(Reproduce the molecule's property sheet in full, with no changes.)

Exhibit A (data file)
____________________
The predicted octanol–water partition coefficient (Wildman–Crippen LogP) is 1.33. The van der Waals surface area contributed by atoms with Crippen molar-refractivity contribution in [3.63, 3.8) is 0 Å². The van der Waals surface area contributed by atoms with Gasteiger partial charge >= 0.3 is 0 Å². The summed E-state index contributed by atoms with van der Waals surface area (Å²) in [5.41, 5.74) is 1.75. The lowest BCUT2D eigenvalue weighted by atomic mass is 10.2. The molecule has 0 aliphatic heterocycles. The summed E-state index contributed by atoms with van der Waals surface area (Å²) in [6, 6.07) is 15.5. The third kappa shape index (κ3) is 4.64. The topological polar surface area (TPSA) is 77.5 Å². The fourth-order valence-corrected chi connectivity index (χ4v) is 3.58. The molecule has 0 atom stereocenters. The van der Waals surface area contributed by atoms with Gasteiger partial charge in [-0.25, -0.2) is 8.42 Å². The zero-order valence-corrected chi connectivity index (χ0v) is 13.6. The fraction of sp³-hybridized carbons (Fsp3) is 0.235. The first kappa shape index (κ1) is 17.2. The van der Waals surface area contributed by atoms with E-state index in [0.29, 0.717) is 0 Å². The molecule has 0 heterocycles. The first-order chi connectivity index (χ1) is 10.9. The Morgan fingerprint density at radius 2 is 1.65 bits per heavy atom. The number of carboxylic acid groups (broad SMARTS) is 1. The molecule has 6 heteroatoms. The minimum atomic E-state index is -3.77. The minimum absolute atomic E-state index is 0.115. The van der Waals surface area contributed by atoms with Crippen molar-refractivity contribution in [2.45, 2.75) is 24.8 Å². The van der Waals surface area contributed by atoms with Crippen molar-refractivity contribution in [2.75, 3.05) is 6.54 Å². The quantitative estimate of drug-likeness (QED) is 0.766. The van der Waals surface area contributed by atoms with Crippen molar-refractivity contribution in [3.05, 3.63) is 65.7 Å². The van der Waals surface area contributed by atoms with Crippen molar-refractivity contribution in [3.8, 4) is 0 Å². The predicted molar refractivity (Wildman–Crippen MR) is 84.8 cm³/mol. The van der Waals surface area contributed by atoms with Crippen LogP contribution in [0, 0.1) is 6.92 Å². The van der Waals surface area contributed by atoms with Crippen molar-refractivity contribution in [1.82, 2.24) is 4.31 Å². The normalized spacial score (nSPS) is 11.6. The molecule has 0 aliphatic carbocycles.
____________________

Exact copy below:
The predicted octanol–water partition coefficient (Wildman–Crippen LogP) is 1.33. The van der Waals surface area contributed by atoms with Crippen molar-refractivity contribution in [3.63, 3.8) is 0 Å². The van der Waals surface area contributed by atoms with Gasteiger partial charge >= 0.3 is 0 Å². The summed E-state index contributed by atoms with van der Waals surface area (Å²) in [5.41, 5.74) is 1.75. The lowest BCUT2D eigenvalue weighted by atomic mass is 10.2. The molecule has 0 aliphatic heterocycles. The summed E-state index contributed by atoms with van der Waals surface area (Å²) in [6, 6.07) is 15.5. The third kappa shape index (κ3) is 4.64. The topological polar surface area (TPSA) is 77.5 Å². The fourth-order valence-corrected chi connectivity index (χ4v) is 3.58. The molecule has 0 atom stereocenters. The van der Waals surface area contributed by atoms with Gasteiger partial charge in [-0.25, -0.2) is 8.42 Å². The zero-order valence-corrected chi connectivity index (χ0v) is 13.6. The fraction of sp³-hybridized carbons (Fsp3) is 0.235. The first kappa shape index (κ1) is 17.2. The van der Waals surface area contributed by atoms with E-state index in [0.29, 0.717) is 0 Å². The molecule has 0 heterocycles. The first-order chi connectivity index (χ1) is 10.9. The Morgan fingerprint density at radius 2 is 1.65 bits per heavy atom. The number of carboxylic acid groups (broad SMARTS) is 1. The molecule has 6 heteroatoms. The minimum atomic E-state index is -3.77. The minimum absolute atomic E-state index is 0.115. The van der Waals surface area contributed by atoms with Crippen molar-refractivity contribution in [2.45, 2.75) is 24.8 Å². The van der Waals surface area contributed by atoms with Crippen molar-refractivity contribution in [2.75, 3.05) is 6.54 Å². The quantitative estimate of drug-likeness (QED) is 0.766. The van der Waals surface area contributed by atoms with Crippen molar-refractivity contribution in [3.05, 3.63) is 65.7 Å². The van der Waals surface area contributed by atoms with Crippen molar-refractivity contribution in [3.8, 4) is 0 Å². The predicted molar refractivity (Wildman–Crippen MR) is 84.8 cm³/mol. The van der Waals surface area contributed by atoms with Crippen LogP contribution in [0, 0.1) is 6.92 Å². The van der Waals surface area contributed by atoms with Crippen molar-refractivity contribution in [1.82, 2.24) is 4.31 Å². The normalized spacial score (nSPS) is 11.6. The molecule has 0 aliphatic carbocycles.